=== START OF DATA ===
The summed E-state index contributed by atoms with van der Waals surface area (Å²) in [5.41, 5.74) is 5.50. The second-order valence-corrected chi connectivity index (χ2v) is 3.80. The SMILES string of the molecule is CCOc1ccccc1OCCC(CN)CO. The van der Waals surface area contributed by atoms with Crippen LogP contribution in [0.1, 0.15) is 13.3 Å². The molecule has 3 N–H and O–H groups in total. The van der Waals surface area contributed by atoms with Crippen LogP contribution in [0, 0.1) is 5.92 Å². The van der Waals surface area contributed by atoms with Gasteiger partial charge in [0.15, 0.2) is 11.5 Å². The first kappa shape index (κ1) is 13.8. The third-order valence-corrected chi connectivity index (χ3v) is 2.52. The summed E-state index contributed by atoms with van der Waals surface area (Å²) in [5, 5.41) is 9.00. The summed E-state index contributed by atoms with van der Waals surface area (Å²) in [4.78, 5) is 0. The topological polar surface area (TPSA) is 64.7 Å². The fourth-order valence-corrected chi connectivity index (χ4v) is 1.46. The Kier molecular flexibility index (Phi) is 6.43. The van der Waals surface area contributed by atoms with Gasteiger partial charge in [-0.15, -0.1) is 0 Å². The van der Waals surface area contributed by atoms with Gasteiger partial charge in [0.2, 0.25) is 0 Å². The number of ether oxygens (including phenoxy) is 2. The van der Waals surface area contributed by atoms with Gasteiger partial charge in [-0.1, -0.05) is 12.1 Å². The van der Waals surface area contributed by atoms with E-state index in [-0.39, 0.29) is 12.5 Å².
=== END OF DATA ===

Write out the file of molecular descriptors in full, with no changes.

The summed E-state index contributed by atoms with van der Waals surface area (Å²) in [5.41, 5.74) is 5.50. The second-order valence-corrected chi connectivity index (χ2v) is 3.80. The SMILES string of the molecule is CCOc1ccccc1OCCC(CN)CO. The van der Waals surface area contributed by atoms with Crippen LogP contribution in [0.1, 0.15) is 13.3 Å². The molecule has 3 N–H and O–H groups in total. The van der Waals surface area contributed by atoms with Crippen LogP contribution in [0, 0.1) is 5.92 Å². The van der Waals surface area contributed by atoms with Gasteiger partial charge in [0.15, 0.2) is 11.5 Å². The first kappa shape index (κ1) is 13.8. The third-order valence-corrected chi connectivity index (χ3v) is 2.52. The summed E-state index contributed by atoms with van der Waals surface area (Å²) in [5, 5.41) is 9.00. The summed E-state index contributed by atoms with van der Waals surface area (Å²) in [4.78, 5) is 0. The topological polar surface area (TPSA) is 64.7 Å². The fourth-order valence-corrected chi connectivity index (χ4v) is 1.46. The Kier molecular flexibility index (Phi) is 6.43. The van der Waals surface area contributed by atoms with Gasteiger partial charge in [-0.15, -0.1) is 0 Å². The van der Waals surface area contributed by atoms with Gasteiger partial charge in [0.2, 0.25) is 0 Å². The number of ether oxygens (including phenoxy) is 2. The van der Waals surface area contributed by atoms with Gasteiger partial charge in [-0.1, -0.05) is 12.1 Å². The van der Waals surface area contributed by atoms with E-state index in [-0.39, 0.29) is 12.5 Å².